Barney Pityana: ‘It is obvious where this country went wrong’


Barney Pityana: ‘It is obvious where this country went wrong’

The lawyer and theologian is a former head of the Human Rights Commission and a former vice-chancellor of Unisa. ANNELIESE BURGESS spoke to him about the state of universities (including the mess at his beloved Unisa), why our public discourse is so shallow, and how SA can correct its course.


BARNEY Pityana's relationship with the University of South Africa (Unisa) stretches back to his student days. He studied at Fort Hare but was expelled for his political activism in 1969. In the years thereafter, he was subjected to a series of detentions and banning orders. In 1978, exhausted from a year in detention, he went into exile in England.

“Unisa became an avenue for us to complete our university education. By the time I left South Africa, I had obtained two degrees from Unisa," he tells me over a video call from his study, etched against overflowing bookshelves behind him.

After returning from exile in 1996, Pityana finished a PhD at the University of Cape Town and then led the Human Rights Commission. Then he was invited to apply for the position of vice-chancellor at Unisa.

“It was suggested to me that they were looking for someone with a transformation mindset. I didn't have a long record as an academic. Still, I was accomplished and competent in other ways. I took the role of being a unifier and a transformer at the institution very seriously, and we were very proud of what we achieved there."

After nine years at the helm, Pityana left Unisa as he had reached retirement age. 


What happened?

In the intervening 13 years, Pityana says he has watched the disintegration of Unisa with dismay but has kept his distance, not wishing to interfere. Until now, because he says there are no systems left for any self-correction to be possible.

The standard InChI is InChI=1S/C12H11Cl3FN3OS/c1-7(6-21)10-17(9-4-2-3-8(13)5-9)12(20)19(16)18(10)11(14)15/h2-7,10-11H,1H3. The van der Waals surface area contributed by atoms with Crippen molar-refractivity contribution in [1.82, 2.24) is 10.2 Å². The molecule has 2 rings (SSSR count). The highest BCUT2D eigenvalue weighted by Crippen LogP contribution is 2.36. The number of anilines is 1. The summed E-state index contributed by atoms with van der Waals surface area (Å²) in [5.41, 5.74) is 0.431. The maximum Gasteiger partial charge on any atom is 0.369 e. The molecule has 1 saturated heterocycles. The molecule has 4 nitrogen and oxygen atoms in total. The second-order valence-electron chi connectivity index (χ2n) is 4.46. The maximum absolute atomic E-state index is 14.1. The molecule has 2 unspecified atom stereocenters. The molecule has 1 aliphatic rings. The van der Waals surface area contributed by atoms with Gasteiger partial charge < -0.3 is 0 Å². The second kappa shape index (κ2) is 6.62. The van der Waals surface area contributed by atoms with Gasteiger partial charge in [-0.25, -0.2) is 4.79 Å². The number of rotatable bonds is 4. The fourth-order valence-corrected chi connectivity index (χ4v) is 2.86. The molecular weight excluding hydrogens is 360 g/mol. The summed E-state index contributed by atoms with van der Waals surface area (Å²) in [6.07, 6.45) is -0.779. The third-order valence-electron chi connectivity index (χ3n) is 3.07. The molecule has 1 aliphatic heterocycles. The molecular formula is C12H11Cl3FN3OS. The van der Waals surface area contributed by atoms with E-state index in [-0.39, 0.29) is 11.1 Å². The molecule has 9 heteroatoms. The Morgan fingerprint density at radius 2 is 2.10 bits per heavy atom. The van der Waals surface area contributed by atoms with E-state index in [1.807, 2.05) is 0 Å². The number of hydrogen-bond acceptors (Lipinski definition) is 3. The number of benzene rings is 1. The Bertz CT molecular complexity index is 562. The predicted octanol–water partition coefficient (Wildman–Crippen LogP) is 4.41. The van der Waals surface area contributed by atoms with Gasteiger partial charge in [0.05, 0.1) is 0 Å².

He recently penned a furious opinion piece in the Sunday Times, calling for the university to be placed under administration. In its 150th year, he says, Unisa is in tatters due to corruption, incompetence, cronyism and a complete absence of vision. He lays much of the blame  at the door of the vice-chancellor for the past two-and-a-half years, Prof Puleng LenkaBula, saying “she swayed her power in the institution like a tinpot dictator writ large". 

“All systems of management and governance were taken over by under/unqualified and inexperienced people, some of whom were recent student activists there. Some key departments and colleges were simply taken over: human resources, student affairs, information and communications technology, supply-chain management and council. Much has been said about the dominance of the Black Forum and the extent to which, in the name of transformation, the concept of a university was trashed."

If it is so broken, can it be fixed? 

“Yes, with the right leadership. At the moment there is no leadership of any value there. But you also have to address essential issues like financial management, honesty and ethics in the institution's management. Over the years, people have viewed institutions like Unisa as another corporate structure where you make money. And that must stop. I am supporting the call for the removal of council and for the appointment of an Administrator who takes the lead in fixing the institution."